Wednesday, October 9, 2013

A Feeling In The Air

Pocahontas Cemetery.
Photo credit:
While the weather is still seasonal here in the mountains-that is to say that the days are sweater-worthy and the nights cause the proverbial "frost on the pumpkin", I sit in the gazebo with a cup of hot tea late at night in stillness. This little mining town is a different place after the sun goes down and the sidewalks roll up: Like all places that have know hardship and hard times, that has been visited by suffering, there is an air of bitter sweetness that haunts the night. On one of our frequently foggy evenings, I caught a glimpse of the shadows of someone leading a mule down Center Street not long after I moved here. Their forms were solidly discernible in contrast to the mist. I am quite certain it was an apparition that had come out of the many spiritual portals I suspect exists here. About a week later I learned that there is a brace of stables used when the coal mine was in operation around the corner I saw them turn just before they disappeared: I found the buildings which are currently used for storage on an evening stroll. In 1884, there was a huge explosion in the mine that killed over a hundred men, women and children. Most of the victims are buried in the cemetery just outside of town-many in a mass grave. Their spirits are palpable to me much of the time.

Tonight, there is the spirit of another, however. It is not human: a child of Cernunnos ambles down from the mountain, his hooves barely audible on the brick street. His rack of antlers is small, but his long legs give him an air of elegance as he reaches up into the branches of the apple tree just beyond the parking lot of my new home. As he pulls a piece of fruit free, many more apples rain down on him. He continues to graze and consumes several of the small but succulent fruits. When he is satisfied, he disappears silently into the darkness, leaving me feeling that I have been extraordinarily blessed by Nature to have shared this moment.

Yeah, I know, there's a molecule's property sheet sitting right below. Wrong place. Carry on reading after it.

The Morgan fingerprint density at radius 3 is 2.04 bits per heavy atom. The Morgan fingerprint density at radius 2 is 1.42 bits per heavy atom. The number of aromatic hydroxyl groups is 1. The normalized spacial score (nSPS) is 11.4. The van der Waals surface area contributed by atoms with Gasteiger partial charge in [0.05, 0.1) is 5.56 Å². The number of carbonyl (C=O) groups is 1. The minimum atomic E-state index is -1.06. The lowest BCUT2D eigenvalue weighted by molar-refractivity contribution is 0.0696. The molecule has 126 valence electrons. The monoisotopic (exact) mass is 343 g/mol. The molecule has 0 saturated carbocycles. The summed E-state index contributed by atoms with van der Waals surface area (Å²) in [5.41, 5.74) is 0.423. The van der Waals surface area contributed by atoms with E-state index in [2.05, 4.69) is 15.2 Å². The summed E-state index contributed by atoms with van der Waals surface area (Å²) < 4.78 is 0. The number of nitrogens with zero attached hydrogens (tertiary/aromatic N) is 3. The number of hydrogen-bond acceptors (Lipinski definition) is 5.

As night grows longer, there is only the sound of locusts, but there is a vibration, a thrumming as the Veil thins around me in this place. I know those who have lost their lives or lived in this town will be returning as soon as that thinning is complete and they are able to cross to walk among the living for a short while. So much of the history of this place is connected to Death; yet I wonder if the appearance of the deer isn't a subtle sign that despite this, the annual cycle of Life is very much still continuing amid the decaying buildings.
It seems to me that we focus so much on the past that we forget that how we live here now will be the history of tomorrow. So many of us are waiting for this place to draw it's last breath that I wonder if they have forgotten that a sudden breath of air might be all it needs to live.


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